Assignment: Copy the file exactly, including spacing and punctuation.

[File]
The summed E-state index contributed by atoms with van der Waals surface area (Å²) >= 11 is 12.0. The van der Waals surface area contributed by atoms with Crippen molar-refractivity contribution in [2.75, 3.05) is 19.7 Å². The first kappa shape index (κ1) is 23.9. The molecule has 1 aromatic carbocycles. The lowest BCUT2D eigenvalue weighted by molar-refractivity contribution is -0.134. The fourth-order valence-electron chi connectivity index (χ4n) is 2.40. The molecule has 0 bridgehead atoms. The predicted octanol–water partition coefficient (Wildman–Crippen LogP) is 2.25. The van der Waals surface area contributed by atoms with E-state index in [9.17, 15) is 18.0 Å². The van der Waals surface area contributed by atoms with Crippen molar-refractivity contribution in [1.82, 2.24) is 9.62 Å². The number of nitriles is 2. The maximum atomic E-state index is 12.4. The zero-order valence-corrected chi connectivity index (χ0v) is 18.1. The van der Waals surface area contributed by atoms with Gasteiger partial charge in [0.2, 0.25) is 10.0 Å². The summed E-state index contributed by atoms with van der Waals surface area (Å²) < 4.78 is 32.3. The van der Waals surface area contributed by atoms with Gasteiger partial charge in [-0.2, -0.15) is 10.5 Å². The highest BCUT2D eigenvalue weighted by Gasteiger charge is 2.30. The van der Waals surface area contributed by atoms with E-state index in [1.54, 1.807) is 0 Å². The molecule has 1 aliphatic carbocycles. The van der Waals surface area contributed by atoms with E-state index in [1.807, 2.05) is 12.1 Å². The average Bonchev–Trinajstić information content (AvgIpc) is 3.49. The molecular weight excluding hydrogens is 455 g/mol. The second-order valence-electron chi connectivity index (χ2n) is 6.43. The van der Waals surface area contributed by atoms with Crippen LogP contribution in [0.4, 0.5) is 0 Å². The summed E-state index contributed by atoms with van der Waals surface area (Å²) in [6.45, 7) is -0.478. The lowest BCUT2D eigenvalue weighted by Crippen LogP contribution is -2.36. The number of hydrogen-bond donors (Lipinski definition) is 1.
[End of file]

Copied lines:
The summed E-state index contributed by atoms with van der Waals surface area (Å²) >= 11 is 12.0. The van der Waals surface area contributed by atoms with Crippen molar-refractivity contribution in [2.75, 3.05) is 19.7 Å². The first kappa shape index (κ1) is 23.9. The molecule has 1 aromatic carbocycles. The lowest BCUT2D eigenvalue weighted by molar-refractivity contribution is -0.134. The fourth-order valence-electron chi connectivity index (χ4n) is 2.40. The molecule has 0 bridgehead atoms. The predicted octanol–water partition coefficient (Wildman–Crippen LogP) is 2.25. The van der Waals surface area contributed by atoms with E-state index in [9.17, 15) is 18.0 Å². The van der Waals surface area contributed by atoms with Crippen molar-refractivity contribution in [1.82, 2.24) is 9.62 Å². The number of nitriles is 2. The maximum atomic E-state index is 12.4. The zero-order valence-corrected chi connectivity index (χ0v) is 18.1. The van der Waals surface area contributed by atoms with Gasteiger partial charge in [0.2, 0.25) is 10.0 Å². The summed E-state index contributed by atoms with van der Waals surface area (Å²) < 4.78 is 32.3. The van der Waals surface area contributed by atoms with Gasteiger partial charge in [-0.2, -0.15) is 10.5 Å². The highest BCUT2D eigenvalue weighted by Gasteiger charge is 2.30. The van der Waals surface area contributed by atoms with E-state index in [1.54, 1.807) is 0 Å². The molecule has 1 aliphatic carbocycles. The van der Waals surface area contributed by atoms with E-state index in [1.807, 2.05) is 12.1 Å². The average Bonchev–Trinajstić information content (AvgIpc) is 3.49. The molecular weight excluding hydrogens is 455 g/mol. The second-order valence-electron chi connectivity index (χ2n) is 6.43. The van der Waals surface area contributed by atoms with Crippen LogP contribution in [0.4, 0.5) is 0 Å². The summed E-state index contributed by atoms with van der Waals surface area (Å²) in [6.45, 7) is -0.478. The lowest BCUT2D eigenvalue weighted by Crippen LogP contribution is -2.36. The number of hydrogen-bond donors (Lipinski definition) is 1.